For some years, in order to apply lithography/etching technology in fabricating finer structures, the use of focused electron beam has been considered.

For example, decomposition of SiO2 by irradiating focused electron beam to precipitate Si on its surface, has been known as the electron-stimulated desorption mechanism (ESD) (M. L. Knotek and P. J. Feibelman, Surf. Sci., 90, 78 (1979)). Also, in recent years, a study has been reported on preparing amorphous Si particles 2 nm in size by ESD at room temperature, utilizing focused electron beam from a field emission electron microscope, and arranging them on amorphous SiO2 with positional control (G. S. Chen, C. B. Boothroyd and C. J. Humphreys, Appl. Phys. Lett., 62, 1949 (1993)). However, no detailed studies have been made on the formation of Si nanocrystals by ESD, and the Si that had been manufactured in the latter study was, actually, merely of an amorphous structure. The quantum size effect in a superlattice is remarkable in crystals but small in the amorphous state, because the band structure of amorphous particles does not depend on size, unlike in crystalline materials, and quantum size effect can not be expected.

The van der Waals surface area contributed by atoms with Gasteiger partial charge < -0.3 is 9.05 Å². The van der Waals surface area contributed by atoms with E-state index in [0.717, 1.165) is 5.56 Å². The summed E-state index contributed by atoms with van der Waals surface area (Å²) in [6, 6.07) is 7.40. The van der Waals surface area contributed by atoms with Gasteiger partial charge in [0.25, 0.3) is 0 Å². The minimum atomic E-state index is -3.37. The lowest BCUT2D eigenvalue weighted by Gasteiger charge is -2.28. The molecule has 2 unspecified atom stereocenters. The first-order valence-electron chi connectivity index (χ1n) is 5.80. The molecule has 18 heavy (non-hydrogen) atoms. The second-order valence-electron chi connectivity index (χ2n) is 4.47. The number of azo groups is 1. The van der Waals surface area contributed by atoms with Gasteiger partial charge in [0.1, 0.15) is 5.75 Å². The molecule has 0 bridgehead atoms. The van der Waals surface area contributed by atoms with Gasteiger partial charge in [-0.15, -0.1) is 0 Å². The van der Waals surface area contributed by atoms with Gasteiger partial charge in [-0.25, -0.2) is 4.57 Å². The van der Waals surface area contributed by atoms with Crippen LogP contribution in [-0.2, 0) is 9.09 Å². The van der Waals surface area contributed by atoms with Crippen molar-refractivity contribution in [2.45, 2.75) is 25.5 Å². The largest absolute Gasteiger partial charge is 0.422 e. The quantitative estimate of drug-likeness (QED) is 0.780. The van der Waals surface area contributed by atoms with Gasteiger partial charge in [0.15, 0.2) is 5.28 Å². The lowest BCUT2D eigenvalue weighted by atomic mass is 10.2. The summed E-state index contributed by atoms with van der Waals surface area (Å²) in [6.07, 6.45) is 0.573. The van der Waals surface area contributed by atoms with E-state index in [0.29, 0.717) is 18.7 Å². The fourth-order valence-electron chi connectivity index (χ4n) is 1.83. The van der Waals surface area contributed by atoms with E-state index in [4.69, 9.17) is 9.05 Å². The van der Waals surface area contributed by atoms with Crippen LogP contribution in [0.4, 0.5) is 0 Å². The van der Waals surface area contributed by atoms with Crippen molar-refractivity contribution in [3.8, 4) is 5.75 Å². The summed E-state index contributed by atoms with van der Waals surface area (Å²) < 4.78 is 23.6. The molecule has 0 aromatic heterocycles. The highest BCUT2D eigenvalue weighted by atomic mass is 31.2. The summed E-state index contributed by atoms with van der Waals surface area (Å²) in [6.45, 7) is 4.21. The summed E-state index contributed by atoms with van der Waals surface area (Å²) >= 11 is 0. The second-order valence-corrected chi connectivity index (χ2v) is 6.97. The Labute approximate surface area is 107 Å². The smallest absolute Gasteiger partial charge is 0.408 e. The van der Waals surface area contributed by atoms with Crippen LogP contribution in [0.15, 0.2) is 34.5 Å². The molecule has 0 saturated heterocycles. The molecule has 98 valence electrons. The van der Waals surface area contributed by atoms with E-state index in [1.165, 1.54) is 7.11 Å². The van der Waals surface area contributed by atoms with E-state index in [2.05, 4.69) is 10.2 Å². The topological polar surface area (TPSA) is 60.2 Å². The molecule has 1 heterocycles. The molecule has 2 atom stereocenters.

SUMMARY OF THE INVENTION

In view of the above situation, the present invention has been invented as a result of intensive study, and its main object is to provide a novel method which allows the formation of single crystalline Si nanostructures by the irradiation of electron beams, which also allows excellent size and position controllability.

Another object of the present invention is to provide Si nanostructures not known so far, obtained by using the method described above.

BRIEF DESCRIPTION OF THE DRAWINGS

The foregoing and other objects, features and advantages of the present invention will be better understood from the following detailed description, taken in conjunction with the accompanying drawings, in which: